Fraser Institute Tax Index: Half a Century of Fuzzy Math

Overstates average taxes and ignores the introduction of new public services during the past half-century.
April 20, 2010

On April 19, 2010, the Fraser Institute released The Canadian Consumer Tax Index, 2010.  This report overstates average taxes and ignores the introduction of new public services during the past half-century. It does so in the following ways:
On taxes
The Fraser Institute’s starting point is that all taxes are paid by individuals. According to the report, the “tax bill of the average Canadian family” includes $2,484 of corporate income tax and $397 of charges for natural resources.
The Fraser Institute justifies this stance with the typical argument that all taxes are ultimately paid by individuals because all income ultimately accrues to individuals.  For example, corporate income taxes come out of profits that belong to individual shareholders.
By this logic, the appropriate comparison is between total taxes and total income (GDP).  In 2009, taxes of $471 billion from a GDP of $1,528 billion implied an average tax rate of 30.8%, relatively low by historic or international standards.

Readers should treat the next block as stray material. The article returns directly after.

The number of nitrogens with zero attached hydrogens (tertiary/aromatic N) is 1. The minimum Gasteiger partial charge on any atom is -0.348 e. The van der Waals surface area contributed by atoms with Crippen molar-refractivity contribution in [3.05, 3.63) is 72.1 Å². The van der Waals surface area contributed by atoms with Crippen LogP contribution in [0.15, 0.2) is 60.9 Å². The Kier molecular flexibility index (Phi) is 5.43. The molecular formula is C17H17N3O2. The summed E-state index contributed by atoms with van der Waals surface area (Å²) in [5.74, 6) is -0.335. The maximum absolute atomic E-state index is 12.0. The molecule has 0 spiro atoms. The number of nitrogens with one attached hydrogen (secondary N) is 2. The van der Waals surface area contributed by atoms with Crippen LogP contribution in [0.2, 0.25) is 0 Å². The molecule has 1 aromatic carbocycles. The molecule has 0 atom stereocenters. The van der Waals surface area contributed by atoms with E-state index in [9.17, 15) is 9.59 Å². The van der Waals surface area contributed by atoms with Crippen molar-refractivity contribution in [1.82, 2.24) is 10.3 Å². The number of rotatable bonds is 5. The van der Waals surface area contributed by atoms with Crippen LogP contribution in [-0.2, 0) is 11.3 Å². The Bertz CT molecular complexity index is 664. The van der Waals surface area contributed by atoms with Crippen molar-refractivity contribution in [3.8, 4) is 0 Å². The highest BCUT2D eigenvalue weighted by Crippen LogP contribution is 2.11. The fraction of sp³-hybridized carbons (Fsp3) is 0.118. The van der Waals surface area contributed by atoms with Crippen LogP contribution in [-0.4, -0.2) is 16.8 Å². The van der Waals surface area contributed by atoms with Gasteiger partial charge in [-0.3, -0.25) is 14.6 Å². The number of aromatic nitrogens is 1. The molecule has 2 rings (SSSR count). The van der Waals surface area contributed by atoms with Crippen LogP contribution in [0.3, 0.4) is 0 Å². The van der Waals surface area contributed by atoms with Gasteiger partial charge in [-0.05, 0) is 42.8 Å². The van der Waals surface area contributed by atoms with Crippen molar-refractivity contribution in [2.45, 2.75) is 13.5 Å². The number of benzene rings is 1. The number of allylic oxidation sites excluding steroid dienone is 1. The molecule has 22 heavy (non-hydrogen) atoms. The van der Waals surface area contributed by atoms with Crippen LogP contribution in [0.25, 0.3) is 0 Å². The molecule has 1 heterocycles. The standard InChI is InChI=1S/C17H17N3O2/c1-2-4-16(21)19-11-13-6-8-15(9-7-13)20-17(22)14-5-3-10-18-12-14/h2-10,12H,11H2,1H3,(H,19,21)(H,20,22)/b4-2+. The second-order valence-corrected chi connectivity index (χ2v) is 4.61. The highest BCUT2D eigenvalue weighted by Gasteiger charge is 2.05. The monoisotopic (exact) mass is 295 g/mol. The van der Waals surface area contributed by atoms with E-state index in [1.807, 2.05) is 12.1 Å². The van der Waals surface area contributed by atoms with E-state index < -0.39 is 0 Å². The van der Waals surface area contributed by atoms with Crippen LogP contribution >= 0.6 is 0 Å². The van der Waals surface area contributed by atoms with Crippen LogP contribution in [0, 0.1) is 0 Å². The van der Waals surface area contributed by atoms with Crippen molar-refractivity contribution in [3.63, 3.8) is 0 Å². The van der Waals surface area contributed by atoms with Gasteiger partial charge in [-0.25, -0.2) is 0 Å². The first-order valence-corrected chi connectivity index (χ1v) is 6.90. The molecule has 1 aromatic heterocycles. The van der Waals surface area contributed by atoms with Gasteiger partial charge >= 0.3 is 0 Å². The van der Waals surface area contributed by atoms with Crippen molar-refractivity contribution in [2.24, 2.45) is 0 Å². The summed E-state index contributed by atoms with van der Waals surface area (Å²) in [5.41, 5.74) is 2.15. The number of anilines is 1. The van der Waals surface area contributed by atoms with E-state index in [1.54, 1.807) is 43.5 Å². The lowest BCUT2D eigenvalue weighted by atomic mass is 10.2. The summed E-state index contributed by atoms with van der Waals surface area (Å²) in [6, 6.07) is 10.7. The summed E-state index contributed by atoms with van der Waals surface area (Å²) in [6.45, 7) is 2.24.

But the Fraser Institute compares total taxes with income accruing directly to persons and unincorporated businesses.  Not surprisingly, a smaller denominator produces a larger fraction: “the total tax bill of the average Canadian family in 2009 amounted to 41.7 percent of cash income.”
The source cited for this figure (and others) is “The Fraser Institute’s Canadian Tax Simulator, 2009,”  so it is difficult for a sceptical reader to check the calculations.  What is clear, however, is that the numerator includes corporate income tax while the denominator excludes retained corporate profits.
The use of deficits
Taxes actually declined in 2009 because of the recession.  To show a continuing increase, the Fraser Institute adds deficits (“deferred taxes”) onto the total.  (We should remind right-wing pundits of that methodology next time they complain about higher taxes in Canada than in the United States.)
Not factoring in public services
The Consumer Tax Index purports to be a public-sector version of the Consumer Price Index.  The latter examines how the price of a given basket of goods and services increases over time.  It deliberately holds quantity constant in order to measure price changes.
By contrast, the Consumer Tax Index makes no distinction between the price and quantity of public services.  Its base year is 1961, shortly before the Canada Pension Plan and Medicare were added to Canada's basket of public services.
The Fraser Institute claims that, as a share of “average cash income,” taxes rose from 33.5% in 1961 to 41.7% in 2009, an increase of 8.2%.  Canada Pension Plan premiums, which the Fraser Institute counts as a tax, now equal 9.9% of employment income up to average industrial earnings. 

The introduction of public pensions and health insurance surely explains most if not all of the tax increase over the past half-century.


Erin Weir is a research associate for the Canadian Centre for Policy Alternatives.